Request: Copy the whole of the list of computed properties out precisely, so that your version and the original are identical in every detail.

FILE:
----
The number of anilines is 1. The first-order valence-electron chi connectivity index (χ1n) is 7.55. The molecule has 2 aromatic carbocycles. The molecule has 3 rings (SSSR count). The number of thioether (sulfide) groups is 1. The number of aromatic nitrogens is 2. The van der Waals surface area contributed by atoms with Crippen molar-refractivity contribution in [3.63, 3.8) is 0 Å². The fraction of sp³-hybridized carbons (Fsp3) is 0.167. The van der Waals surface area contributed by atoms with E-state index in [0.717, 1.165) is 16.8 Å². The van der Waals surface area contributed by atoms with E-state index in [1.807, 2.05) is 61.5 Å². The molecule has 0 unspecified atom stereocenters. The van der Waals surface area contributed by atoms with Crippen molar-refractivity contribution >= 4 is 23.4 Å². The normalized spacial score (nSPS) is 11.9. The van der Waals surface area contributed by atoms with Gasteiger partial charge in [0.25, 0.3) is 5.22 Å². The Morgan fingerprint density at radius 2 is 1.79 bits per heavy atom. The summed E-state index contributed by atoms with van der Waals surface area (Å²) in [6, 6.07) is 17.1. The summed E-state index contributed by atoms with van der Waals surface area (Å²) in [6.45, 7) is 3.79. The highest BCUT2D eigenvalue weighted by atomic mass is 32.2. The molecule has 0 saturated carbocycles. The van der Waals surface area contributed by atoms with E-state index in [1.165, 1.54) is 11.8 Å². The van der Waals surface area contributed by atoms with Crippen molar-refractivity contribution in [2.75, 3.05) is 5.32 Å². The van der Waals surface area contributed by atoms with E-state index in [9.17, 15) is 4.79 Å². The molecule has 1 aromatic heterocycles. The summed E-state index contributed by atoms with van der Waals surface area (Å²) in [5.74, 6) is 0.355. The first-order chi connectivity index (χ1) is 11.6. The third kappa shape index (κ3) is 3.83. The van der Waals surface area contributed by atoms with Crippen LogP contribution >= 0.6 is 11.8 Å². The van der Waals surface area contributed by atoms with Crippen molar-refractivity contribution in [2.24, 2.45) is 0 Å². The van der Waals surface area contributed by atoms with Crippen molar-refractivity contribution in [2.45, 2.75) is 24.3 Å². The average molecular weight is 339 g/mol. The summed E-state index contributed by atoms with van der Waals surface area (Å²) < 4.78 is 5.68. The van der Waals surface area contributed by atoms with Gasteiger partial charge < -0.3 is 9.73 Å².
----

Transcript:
The number of anilines is 1. The first-order valence-electron chi connectivity index (χ1n) is 7.55. The molecule has 2 aromatic carbocycles. The molecule has 3 rings (SSSR count). The number of thioether (sulfide) groups is 1. The number of aromatic nitrogens is 2. The van der Waals surface area contributed by atoms with Crippen molar-refractivity contribution in [3.63, 3.8) is 0 Å². The fraction of sp³-hybridized carbons (Fsp3) is 0.167. The van der Waals surface area contributed by atoms with E-state index in [0.717, 1.165) is 16.8 Å². The van der Waals surface area contributed by atoms with E-state index in [1.807, 2.05) is 61.5 Å². The molecule has 0 unspecified atom stereocenters. The van der Waals surface area contributed by atoms with Crippen molar-refractivity contribution >= 4 is 23.4 Å². The normalized spacial score (nSPS) is 11.9. The van der Waals surface area contributed by atoms with Gasteiger partial charge in [0.25, 0.3) is 5.22 Å². The Morgan fingerprint density at radius 2 is 1.79 bits per heavy atom. The summed E-state index contributed by atoms with van der Waals surface area (Å²) in [6, 6.07) is 17.1. The summed E-state index contributed by atoms with van der Waals surface area (Å²) in [6.45, 7) is 3.79. The highest BCUT2D eigenvalue weighted by atomic mass is 32.2. The molecule has 0 saturated carbocycles. The van der Waals surface area contributed by atoms with E-state index in [1.165, 1.54) is 11.8 Å². The van der Waals surface area contributed by atoms with Crippen molar-refractivity contribution in [2.75, 3.05) is 5.32 Å². The van der Waals surface area contributed by atoms with E-state index in [9.17, 15) is 4.79 Å². The molecule has 1 aromatic heterocycles. The summed E-state index contributed by atoms with van der Waals surface area (Å²) in [5.74, 6) is 0.355. The first-order chi connectivity index (χ1) is 11.6. The third kappa shape index (κ3) is 3.83. The van der Waals surface area contributed by atoms with Crippen LogP contribution >= 0.6 is 11.8 Å². The van der Waals surface area contributed by atoms with Crippen molar-refractivity contribution in [2.24, 2.45) is 0 Å². The van der Waals surface area contributed by atoms with Crippen molar-refractivity contribution in [2.45, 2.75) is 24.3 Å². The average molecular weight is 339 g/mol. The summed E-state index contributed by atoms with van der Waals surface area (Å²) < 4.78 is 5.68. The van der Waals surface area contributed by atoms with Gasteiger partial charge < -0.3 is 9.73 Å².